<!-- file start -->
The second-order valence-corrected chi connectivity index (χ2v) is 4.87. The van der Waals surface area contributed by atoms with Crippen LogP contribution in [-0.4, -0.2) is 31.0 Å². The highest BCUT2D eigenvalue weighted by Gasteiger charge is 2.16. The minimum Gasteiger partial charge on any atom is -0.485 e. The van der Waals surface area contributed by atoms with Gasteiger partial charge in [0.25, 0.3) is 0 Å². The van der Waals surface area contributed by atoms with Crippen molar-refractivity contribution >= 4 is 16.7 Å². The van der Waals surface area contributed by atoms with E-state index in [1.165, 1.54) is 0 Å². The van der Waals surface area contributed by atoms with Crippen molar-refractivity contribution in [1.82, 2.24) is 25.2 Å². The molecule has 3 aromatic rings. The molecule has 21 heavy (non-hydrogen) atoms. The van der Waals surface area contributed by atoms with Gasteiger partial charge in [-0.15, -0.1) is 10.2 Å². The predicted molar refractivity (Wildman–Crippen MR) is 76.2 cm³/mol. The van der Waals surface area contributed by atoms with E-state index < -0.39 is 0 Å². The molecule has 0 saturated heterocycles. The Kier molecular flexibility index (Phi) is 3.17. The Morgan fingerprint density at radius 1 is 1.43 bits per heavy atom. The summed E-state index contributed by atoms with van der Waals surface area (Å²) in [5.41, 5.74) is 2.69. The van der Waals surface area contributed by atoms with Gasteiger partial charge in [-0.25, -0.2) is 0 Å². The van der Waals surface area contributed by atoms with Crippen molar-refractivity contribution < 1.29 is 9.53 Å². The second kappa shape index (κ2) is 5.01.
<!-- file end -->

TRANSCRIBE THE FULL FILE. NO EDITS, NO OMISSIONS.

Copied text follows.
The second-order valence-corrected chi connectivity index (χ2v) is 4.87. The van der Waals surface area contributed by atoms with Crippen LogP contribution in [-0.4, -0.2) is 31.0 Å². The highest BCUT2D eigenvalue weighted by Gasteiger charge is 2.16. The minimum Gasteiger partial charge on any atom is -0.485 e. The van der Waals surface area contributed by atoms with Gasteiger partial charge in [0.25, 0.3) is 0 Å². The van der Waals surface area contributed by atoms with Crippen molar-refractivity contribution >= 4 is 16.7 Å². The van der Waals surface area contributed by atoms with E-state index in [1.165, 1.54) is 0 Å². The van der Waals surface area contributed by atoms with Crippen molar-refractivity contribution in [1.82, 2.24) is 25.2 Å². The molecule has 3 aromatic rings. The molecule has 21 heavy (non-hydrogen) atoms. The van der Waals surface area contributed by atoms with Gasteiger partial charge in [-0.15, -0.1) is 10.2 Å². The predicted molar refractivity (Wildman–Crippen MR) is 76.2 cm³/mol. The van der Waals surface area contributed by atoms with E-state index < -0.39 is 0 Å². The molecule has 0 saturated heterocycles. The Kier molecular flexibility index (Phi) is 3.17. The Morgan fingerprint density at radius 1 is 1.43 bits per heavy atom. The summed E-state index contributed by atoms with van der Waals surface area (Å²) in [5.41, 5.74) is 2.69. The van der Waals surface area contributed by atoms with Gasteiger partial charge in [-0.25, -0.2) is 0 Å². The van der Waals surface area contributed by atoms with Crippen molar-refractivity contribution < 1.29 is 9.53 Å². The second kappa shape index (κ2) is 5.01.